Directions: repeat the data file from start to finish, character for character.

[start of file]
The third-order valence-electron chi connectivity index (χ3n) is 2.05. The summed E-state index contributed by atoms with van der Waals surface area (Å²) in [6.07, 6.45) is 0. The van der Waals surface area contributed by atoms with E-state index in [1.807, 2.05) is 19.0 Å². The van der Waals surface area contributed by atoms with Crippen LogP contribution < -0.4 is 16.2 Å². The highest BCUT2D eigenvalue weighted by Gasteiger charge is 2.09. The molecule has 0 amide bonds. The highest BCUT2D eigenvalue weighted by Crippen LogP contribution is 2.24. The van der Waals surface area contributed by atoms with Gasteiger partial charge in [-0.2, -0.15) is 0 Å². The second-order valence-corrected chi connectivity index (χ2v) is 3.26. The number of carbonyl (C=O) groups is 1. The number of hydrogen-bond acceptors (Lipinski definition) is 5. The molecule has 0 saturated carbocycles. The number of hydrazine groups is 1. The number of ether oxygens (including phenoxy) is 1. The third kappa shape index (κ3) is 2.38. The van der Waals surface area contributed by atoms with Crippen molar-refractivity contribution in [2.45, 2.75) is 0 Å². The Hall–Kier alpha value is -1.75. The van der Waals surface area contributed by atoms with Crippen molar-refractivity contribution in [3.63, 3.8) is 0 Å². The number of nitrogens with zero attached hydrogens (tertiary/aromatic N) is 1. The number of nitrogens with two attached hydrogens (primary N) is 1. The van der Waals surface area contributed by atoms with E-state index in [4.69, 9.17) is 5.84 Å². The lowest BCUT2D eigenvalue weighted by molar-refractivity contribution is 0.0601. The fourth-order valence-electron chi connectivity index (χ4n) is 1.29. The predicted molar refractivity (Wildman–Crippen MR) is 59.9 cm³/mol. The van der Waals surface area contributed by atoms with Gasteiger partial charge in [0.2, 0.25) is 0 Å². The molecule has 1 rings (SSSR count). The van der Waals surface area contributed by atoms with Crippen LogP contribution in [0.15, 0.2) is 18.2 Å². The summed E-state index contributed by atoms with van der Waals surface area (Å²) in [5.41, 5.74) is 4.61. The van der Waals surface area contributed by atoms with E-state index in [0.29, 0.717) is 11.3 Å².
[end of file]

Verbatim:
The third-order valence-electron chi connectivity index (χ3n) is 2.05. The summed E-state index contributed by atoms with van der Waals surface area (Å²) in [6.07, 6.45) is 0. The van der Waals surface area contributed by atoms with E-state index in [1.807, 2.05) is 19.0 Å². The van der Waals surface area contributed by atoms with Crippen LogP contribution < -0.4 is 16.2 Å². The highest BCUT2D eigenvalue weighted by Gasteiger charge is 2.09. The molecule has 0 amide bonds. The highest BCUT2D eigenvalue weighted by Crippen LogP contribution is 2.24. The van der Waals surface area contributed by atoms with Gasteiger partial charge in [-0.2, -0.15) is 0 Å². The second-order valence-corrected chi connectivity index (χ2v) is 3.26. The number of carbonyl (C=O) groups is 1. The number of hydrogen-bond acceptors (Lipinski definition) is 5. The molecule has 0 saturated carbocycles. The number of hydrazine groups is 1. The number of ether oxygens (including phenoxy) is 1. The third kappa shape index (κ3) is 2.38. The van der Waals surface area contributed by atoms with Crippen molar-refractivity contribution in [2.45, 2.75) is 0 Å². The Hall–Kier alpha value is -1.75. The van der Waals surface area contributed by atoms with Crippen molar-refractivity contribution in [3.63, 3.8) is 0 Å². The number of nitrogens with zero attached hydrogens (tertiary/aromatic N) is 1. The number of nitrogens with two attached hydrogens (primary N) is 1. The van der Waals surface area contributed by atoms with E-state index in [4.69, 9.17) is 5.84 Å². The lowest BCUT2D eigenvalue weighted by molar-refractivity contribution is 0.0601. The fourth-order valence-electron chi connectivity index (χ4n) is 1.29. The predicted molar refractivity (Wildman–Crippen MR) is 59.9 cm³/mol. The van der Waals surface area contributed by atoms with Gasteiger partial charge in [0.2, 0.25) is 0 Å². The molecule has 1 rings (SSSR count). The van der Waals surface area contributed by atoms with Crippen LogP contribution in [0.15, 0.2) is 18.2 Å². The summed E-state index contributed by atoms with van der Waals surface area (Å²) in [5.41, 5.74) is 4.61. The van der Waals surface area contributed by atoms with E-state index in [0.29, 0.717) is 11.3 Å².